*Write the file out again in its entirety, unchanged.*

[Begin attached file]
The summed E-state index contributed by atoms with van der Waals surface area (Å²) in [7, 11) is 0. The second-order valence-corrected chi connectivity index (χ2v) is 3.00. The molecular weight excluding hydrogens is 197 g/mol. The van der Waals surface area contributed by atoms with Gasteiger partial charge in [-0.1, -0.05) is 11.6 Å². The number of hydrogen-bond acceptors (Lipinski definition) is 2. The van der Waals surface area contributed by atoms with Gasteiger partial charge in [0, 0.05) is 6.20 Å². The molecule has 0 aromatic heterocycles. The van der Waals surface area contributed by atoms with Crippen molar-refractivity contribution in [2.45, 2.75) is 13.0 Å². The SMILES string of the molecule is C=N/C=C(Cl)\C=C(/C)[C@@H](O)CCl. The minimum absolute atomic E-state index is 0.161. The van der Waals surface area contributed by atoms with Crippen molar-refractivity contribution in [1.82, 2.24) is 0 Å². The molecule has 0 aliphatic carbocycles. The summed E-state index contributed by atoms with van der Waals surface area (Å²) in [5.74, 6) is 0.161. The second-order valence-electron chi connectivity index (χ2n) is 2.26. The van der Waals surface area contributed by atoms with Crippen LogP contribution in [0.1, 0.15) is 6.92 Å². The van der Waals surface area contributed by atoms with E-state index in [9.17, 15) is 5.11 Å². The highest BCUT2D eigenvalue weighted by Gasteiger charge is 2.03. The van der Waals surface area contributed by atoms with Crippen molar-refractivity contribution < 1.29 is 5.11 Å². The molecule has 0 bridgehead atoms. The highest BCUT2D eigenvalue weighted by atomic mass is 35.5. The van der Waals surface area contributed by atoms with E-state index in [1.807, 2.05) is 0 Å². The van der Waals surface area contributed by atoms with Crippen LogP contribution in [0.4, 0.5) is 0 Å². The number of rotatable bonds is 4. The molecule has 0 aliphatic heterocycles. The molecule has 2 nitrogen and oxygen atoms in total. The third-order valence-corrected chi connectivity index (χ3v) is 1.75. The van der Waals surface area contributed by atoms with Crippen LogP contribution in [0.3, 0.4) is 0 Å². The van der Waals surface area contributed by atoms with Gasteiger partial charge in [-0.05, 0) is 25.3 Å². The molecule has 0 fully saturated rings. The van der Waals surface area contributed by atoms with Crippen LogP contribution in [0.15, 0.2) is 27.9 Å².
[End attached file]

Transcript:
The summed E-state index contributed by atoms with van der Waals surface area (Å²) in [7, 11) is 0. The second-order valence-corrected chi connectivity index (χ2v) is 3.00. The molecular weight excluding hydrogens is 197 g/mol. The van der Waals surface area contributed by atoms with Gasteiger partial charge in [-0.1, -0.05) is 11.6 Å². The number of hydrogen-bond acceptors (Lipinski definition) is 2. The van der Waals surface area contributed by atoms with Gasteiger partial charge in [0, 0.05) is 6.20 Å². The molecule has 0 aromatic heterocycles. The van der Waals surface area contributed by atoms with Crippen molar-refractivity contribution in [2.45, 2.75) is 13.0 Å². The SMILES string of the molecule is C=N/C=C(Cl)\C=C(/C)[C@@H](O)CCl. The minimum absolute atomic E-state index is 0.161. The van der Waals surface area contributed by atoms with Crippen molar-refractivity contribution in [1.82, 2.24) is 0 Å². The molecule has 0 aliphatic carbocycles. The summed E-state index contributed by atoms with van der Waals surface area (Å²) in [5.74, 6) is 0.161. The second-order valence-electron chi connectivity index (χ2n) is 2.26. The van der Waals surface area contributed by atoms with Crippen LogP contribution in [0.1, 0.15) is 6.92 Å². The van der Waals surface area contributed by atoms with E-state index in [9.17, 15) is 5.11 Å². The highest BCUT2D eigenvalue weighted by Gasteiger charge is 2.03. The van der Waals surface area contributed by atoms with Crippen molar-refractivity contribution < 1.29 is 5.11 Å². The molecule has 0 bridgehead atoms. The highest BCUT2D eigenvalue weighted by atomic mass is 35.5. The van der Waals surface area contributed by atoms with E-state index in [1.807, 2.05) is 0 Å². The van der Waals surface area contributed by atoms with Crippen LogP contribution in [0.4, 0.5) is 0 Å². The number of rotatable bonds is 4. The molecule has 0 aliphatic heterocycles. The molecule has 2 nitrogen and oxygen atoms in total. The third-order valence-corrected chi connectivity index (χ3v) is 1.75. The van der Waals surface area contributed by atoms with Crippen LogP contribution in [0.3, 0.4) is 0 Å². The van der Waals surface area contributed by atoms with Gasteiger partial charge in [-0.05, 0) is 25.3 Å². The molecule has 0 fully saturated rings. The van der Waals surface area contributed by atoms with Crippen LogP contribution in [0.15, 0.2) is 27.9 Å².